Atlas of Endangered Animals

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Product Details
$24.99  $23.24
Albatros Media
Publish Date
9.06 X 13.15 X 0.71 inches | 1.95 pounds

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About the Author

Radek Maly is a Czech writer, poet, translator, and university teacher. He has achieved international success through his young adult book Franz Kafka: A Man of His Time and Our Own (2017) and his picture book Our Cat's Day (2023). His non-fiction books Atlas of Extinct Animals (2021), Atlas of Endangered Animals (2021), and Atlas of Prehistoric Animals (2025) have been translated into several languages, and his poetry collection for children Postman Wind (2011) was entered on the IBBY Honour List.

Pavel Dvorsky is a Czech commercial and graphic artist who has illustrated dozens of science and popular science publications. From 1966-1972, he studied at the Academy of Arts, Architecture and Design in Prague, and afterward returned to Brno, where he established the Department of Graphic Design and Illustration at the Secondary School for Art and Design. In reconstructing the prehistoric world, Dvorsky has collaborated with many anthropologists and archeologists. In addition to his commercial and graphic artwork, he has designed stamps for the Czech Post Office since 2004. He was born in Brno in 1946.


"I read another book from this series at the end of last year which impressed me to the core. I think that would be the best way to read them. We first must understand what we lost to appreciate what we still have. This encyclopedia contains information and illustrations for about 40 species of endangered animals. It's professionally researched and explained beautifully. As with the previous volume, the left pages display one detailed illustration, and the right page is dedicated to information and several technical illustrations depicting age progression, anatomy, or comparisons. The book teaches us why these animals are going extinct in an attempt to slow it down, even stop it. Every one of us is responsible for the well-being of wildlife and we all have the power to make a change." ―Diana Livesay, Reviewer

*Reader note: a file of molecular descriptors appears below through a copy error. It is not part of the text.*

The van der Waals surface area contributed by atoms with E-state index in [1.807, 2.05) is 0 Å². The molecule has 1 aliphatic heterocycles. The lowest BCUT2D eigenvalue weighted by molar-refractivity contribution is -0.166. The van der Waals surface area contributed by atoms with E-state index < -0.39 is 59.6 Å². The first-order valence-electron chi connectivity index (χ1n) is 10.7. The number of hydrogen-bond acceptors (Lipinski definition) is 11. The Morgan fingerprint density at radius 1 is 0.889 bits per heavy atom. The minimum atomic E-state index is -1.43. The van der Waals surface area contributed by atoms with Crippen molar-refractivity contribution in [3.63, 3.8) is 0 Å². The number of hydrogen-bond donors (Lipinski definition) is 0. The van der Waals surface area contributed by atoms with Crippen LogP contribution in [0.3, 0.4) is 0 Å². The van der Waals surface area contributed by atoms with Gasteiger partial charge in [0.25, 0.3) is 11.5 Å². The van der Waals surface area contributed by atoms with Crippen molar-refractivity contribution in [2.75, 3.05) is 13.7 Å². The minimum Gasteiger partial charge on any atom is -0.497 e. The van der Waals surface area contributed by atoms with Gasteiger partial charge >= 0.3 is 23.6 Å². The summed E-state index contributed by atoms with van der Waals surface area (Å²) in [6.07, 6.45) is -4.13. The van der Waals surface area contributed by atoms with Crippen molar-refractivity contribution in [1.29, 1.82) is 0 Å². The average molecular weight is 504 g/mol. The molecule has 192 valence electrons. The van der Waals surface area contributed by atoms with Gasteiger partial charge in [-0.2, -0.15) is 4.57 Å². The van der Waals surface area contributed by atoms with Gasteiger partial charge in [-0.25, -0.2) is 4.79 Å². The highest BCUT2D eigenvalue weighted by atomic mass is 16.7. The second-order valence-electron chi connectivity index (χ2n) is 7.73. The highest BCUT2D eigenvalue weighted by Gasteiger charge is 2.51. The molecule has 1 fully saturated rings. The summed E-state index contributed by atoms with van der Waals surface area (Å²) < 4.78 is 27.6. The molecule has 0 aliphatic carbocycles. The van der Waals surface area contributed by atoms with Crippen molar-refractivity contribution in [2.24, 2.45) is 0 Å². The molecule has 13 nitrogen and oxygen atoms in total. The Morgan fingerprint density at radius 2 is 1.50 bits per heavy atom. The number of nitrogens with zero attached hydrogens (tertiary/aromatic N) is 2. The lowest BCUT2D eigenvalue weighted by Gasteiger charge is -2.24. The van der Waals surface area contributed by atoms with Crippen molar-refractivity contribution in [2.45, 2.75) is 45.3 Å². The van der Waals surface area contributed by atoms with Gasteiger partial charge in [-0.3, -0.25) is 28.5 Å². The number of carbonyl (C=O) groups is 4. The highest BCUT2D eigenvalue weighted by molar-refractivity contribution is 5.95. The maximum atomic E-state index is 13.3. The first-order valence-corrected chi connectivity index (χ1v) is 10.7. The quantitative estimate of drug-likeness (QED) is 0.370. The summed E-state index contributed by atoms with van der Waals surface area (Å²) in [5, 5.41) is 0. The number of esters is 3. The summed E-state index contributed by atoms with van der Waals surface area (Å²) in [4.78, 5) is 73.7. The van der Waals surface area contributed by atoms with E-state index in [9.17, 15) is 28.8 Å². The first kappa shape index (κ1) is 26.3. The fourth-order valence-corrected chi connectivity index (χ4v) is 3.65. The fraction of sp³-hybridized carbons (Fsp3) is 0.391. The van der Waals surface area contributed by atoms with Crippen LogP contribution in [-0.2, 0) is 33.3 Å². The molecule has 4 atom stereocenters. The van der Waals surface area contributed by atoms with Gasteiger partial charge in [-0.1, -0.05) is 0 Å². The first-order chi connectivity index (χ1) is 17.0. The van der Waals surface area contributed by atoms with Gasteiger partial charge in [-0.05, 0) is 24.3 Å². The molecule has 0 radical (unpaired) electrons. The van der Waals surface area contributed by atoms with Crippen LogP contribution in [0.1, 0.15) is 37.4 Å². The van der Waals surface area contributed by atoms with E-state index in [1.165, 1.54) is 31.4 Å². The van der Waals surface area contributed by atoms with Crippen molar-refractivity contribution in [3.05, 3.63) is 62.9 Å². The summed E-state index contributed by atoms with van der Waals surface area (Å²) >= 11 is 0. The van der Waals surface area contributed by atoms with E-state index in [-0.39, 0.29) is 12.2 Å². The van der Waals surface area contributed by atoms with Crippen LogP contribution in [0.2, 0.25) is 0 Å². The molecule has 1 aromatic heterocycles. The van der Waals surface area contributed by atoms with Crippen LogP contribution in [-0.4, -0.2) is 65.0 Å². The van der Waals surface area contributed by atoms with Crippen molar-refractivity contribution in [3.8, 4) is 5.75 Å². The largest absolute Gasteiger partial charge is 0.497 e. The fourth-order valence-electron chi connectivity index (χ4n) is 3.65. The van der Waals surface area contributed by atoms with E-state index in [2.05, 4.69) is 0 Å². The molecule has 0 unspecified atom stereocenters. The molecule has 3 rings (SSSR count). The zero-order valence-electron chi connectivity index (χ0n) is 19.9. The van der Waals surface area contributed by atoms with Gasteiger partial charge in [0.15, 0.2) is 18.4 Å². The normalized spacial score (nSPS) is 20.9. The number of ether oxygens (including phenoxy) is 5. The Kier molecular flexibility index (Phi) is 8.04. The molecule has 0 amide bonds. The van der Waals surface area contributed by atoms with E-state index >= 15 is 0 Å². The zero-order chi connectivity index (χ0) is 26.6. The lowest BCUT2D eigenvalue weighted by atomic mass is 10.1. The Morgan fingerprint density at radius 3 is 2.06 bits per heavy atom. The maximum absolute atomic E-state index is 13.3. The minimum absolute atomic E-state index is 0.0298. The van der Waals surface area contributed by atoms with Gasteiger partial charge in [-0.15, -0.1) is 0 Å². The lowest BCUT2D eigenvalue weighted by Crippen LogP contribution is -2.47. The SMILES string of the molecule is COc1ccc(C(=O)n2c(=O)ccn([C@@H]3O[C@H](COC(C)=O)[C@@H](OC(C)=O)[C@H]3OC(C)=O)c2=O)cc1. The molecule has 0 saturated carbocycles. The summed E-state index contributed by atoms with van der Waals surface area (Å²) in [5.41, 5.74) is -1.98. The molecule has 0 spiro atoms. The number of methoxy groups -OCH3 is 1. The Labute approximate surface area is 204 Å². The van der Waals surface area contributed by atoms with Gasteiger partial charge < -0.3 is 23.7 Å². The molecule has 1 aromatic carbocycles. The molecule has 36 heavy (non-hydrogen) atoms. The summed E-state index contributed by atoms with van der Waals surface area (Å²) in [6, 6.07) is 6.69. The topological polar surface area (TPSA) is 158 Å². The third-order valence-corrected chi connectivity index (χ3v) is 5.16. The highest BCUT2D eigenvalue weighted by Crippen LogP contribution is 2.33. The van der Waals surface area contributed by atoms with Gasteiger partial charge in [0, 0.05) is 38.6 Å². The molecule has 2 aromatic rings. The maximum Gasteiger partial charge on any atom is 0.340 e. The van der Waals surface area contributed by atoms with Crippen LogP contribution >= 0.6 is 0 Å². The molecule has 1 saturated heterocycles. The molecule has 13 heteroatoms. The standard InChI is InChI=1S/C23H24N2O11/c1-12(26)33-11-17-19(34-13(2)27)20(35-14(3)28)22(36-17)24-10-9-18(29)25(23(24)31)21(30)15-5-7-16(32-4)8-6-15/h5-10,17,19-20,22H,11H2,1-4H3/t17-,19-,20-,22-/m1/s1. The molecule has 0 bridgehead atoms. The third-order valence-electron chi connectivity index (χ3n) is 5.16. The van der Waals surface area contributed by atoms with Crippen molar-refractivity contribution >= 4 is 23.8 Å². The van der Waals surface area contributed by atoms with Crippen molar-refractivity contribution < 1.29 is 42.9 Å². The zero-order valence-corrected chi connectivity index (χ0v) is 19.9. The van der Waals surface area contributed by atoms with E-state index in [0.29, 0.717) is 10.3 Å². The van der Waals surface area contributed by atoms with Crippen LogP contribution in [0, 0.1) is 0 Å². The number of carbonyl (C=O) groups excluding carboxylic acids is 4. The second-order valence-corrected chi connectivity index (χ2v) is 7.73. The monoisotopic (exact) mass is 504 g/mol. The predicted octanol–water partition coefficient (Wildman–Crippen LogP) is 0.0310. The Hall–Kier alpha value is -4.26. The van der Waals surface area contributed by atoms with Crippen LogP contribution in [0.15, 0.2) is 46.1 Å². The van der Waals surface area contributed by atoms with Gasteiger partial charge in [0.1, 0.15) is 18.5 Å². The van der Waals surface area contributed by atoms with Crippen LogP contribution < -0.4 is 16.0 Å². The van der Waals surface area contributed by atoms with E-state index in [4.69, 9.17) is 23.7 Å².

"This superb book is coming to the British-language market a month after its twin, which concerns Extinct Animals. In following the original order of production, as far as I can find out from a publishing house that is very quiet on crediting translators and other vital people, you might initially think the Extinct book should be the sequel - after all, little can get to the extinct stage without being endangered first. But as the introduction here says, this is the right way round to do things. The two books are a 'before' and 'after' - with everybody sane hoping this is coming after the sea-change that might actually prevent critters jumping volumes in future editions. We have to have fingers crossed that things will stop being allowed to become extinct soon, and that that change in approach to our planet was taken yesterday.